All versions of FoCal will find the correct MA.  The Pro one will give you more IQ data on how it arrives at the optimal AFMA.  And you will have nifty charts like the one below:

Canon 1DIV+600mm Lens (NON IS) Mounted on WH200 + Gitzo Systematic Caron Tripod

I recommend the pro version.  At $120 it is still a bargain but will give you access to the analysis and reports and will give you more tools and parameters for testing should you be interested in some of those features.

You get a nice graph with the anaysis showing you what the IQ is across the MA range and will alert you to any severe abnormalities within the body or lens. (I.E your shutter is bunk or the lens is really off and further servicing is required by Canon to correct for the issues)

Email FoCal to see if the RAM will be an issue.  Reiken emails me back personally when I email them.

The service is great.  You may be good to go as is.

Good luck.

Lenses / Re: microadjustment advise?
« on: June 13, 2012, 11:55:33 AM »
well microadjustment is only really usefull for prime lenses... just as a reminder.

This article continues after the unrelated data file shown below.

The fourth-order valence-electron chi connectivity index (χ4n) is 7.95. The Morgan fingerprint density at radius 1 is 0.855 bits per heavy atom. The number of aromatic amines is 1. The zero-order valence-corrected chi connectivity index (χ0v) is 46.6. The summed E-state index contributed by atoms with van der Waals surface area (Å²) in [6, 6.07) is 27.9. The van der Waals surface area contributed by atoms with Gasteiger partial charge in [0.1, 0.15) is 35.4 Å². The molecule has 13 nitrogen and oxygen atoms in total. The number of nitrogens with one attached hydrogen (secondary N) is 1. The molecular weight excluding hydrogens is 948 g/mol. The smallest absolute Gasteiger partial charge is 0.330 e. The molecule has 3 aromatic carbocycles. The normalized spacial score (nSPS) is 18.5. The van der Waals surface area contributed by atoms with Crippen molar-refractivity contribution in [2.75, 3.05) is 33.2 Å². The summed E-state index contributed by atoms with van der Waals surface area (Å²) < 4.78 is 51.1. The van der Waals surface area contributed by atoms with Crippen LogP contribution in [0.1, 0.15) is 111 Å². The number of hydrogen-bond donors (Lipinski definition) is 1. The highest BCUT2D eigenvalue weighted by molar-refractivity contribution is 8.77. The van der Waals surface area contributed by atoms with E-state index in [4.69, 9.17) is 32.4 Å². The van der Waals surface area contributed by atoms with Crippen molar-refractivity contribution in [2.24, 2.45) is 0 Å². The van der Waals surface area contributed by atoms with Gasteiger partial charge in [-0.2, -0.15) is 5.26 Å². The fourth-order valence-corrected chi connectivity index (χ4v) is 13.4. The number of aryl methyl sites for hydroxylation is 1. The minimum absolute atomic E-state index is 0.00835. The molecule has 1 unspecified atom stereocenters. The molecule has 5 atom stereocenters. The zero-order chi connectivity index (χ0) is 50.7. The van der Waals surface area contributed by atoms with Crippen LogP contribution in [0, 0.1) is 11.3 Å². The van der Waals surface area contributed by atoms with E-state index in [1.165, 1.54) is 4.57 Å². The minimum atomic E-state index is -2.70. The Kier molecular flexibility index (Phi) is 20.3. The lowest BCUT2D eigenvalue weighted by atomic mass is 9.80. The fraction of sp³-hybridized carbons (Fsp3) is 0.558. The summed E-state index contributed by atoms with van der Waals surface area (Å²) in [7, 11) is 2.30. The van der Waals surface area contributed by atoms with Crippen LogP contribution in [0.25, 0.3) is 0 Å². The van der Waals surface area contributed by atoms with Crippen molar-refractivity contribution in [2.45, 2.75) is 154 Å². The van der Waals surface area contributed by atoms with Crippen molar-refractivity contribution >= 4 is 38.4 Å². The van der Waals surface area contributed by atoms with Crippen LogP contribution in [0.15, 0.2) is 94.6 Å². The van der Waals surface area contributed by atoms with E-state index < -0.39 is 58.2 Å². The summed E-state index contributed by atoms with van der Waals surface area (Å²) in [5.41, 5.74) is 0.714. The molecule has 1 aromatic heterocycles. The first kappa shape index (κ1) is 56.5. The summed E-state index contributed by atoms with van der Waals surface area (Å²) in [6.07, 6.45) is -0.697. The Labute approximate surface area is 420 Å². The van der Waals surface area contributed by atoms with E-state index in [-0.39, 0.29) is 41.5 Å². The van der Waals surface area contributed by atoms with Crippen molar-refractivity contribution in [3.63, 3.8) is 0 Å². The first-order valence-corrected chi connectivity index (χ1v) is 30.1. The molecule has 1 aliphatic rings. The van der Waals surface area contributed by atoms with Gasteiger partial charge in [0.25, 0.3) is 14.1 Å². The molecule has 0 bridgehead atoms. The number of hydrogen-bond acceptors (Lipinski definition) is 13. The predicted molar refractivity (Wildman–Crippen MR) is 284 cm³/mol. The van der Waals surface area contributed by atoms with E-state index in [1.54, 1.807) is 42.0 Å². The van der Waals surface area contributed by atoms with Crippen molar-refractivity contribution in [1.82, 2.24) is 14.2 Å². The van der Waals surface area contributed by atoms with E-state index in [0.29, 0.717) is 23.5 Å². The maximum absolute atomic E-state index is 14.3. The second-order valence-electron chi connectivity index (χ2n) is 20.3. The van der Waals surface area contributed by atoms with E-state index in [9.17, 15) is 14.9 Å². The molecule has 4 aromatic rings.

and you should see if you need microadjustment or not.
because the focus is slightly off then but other portions of the image are tack sharp.

if the whole image is not that sharp then it´s nothing you can cure with microadjustments.

Not true at all.  The AFMA works just fine with zoom lenses.  You just calibrate it at max zoom, which is where your DOF will be the narrowest.  It wont matter if it is off a little at MIN Zoom because at shorter focal lengths the DOF is so much larger that it will be a non issue.    Also, the 5DIII allows you to AFMA for both ends of a zoom lens.

Lenses / Re: microadjustment advise?
« on: June 13, 2012, 11:53:08 AM »
I now use FoCal software.  It takes all the complications out of lens calibration and works like a charm.  It is the best calibration tool out there and at a fraction of the cost of Lens Align... (Which I don't recommend.  It is very difficult to use and takes FOREVER, IMO)

Good luck
What version of FoCal software do you use - there appear to be three versions; Standard, Plus and Pro.

I use the Pro Version.  It gives you more information and access to analysis results along with many other testing parameters and options.  (Still easy to use and has the fully auto test, just gives you more to work with) (the 5DIII isnt fully automatic but still allows you to perform the same test but you just need to manually adjust the MA.  Turns a 2 minute test into 4 minutes... so no biggie)

Lenses / Re: microadjustment advise?
« on: June 13, 2012, 09:29:45 AM »
I would definitely recommend micro adjust, but also keep in mind that shutter speed and aperture also play a very significant role.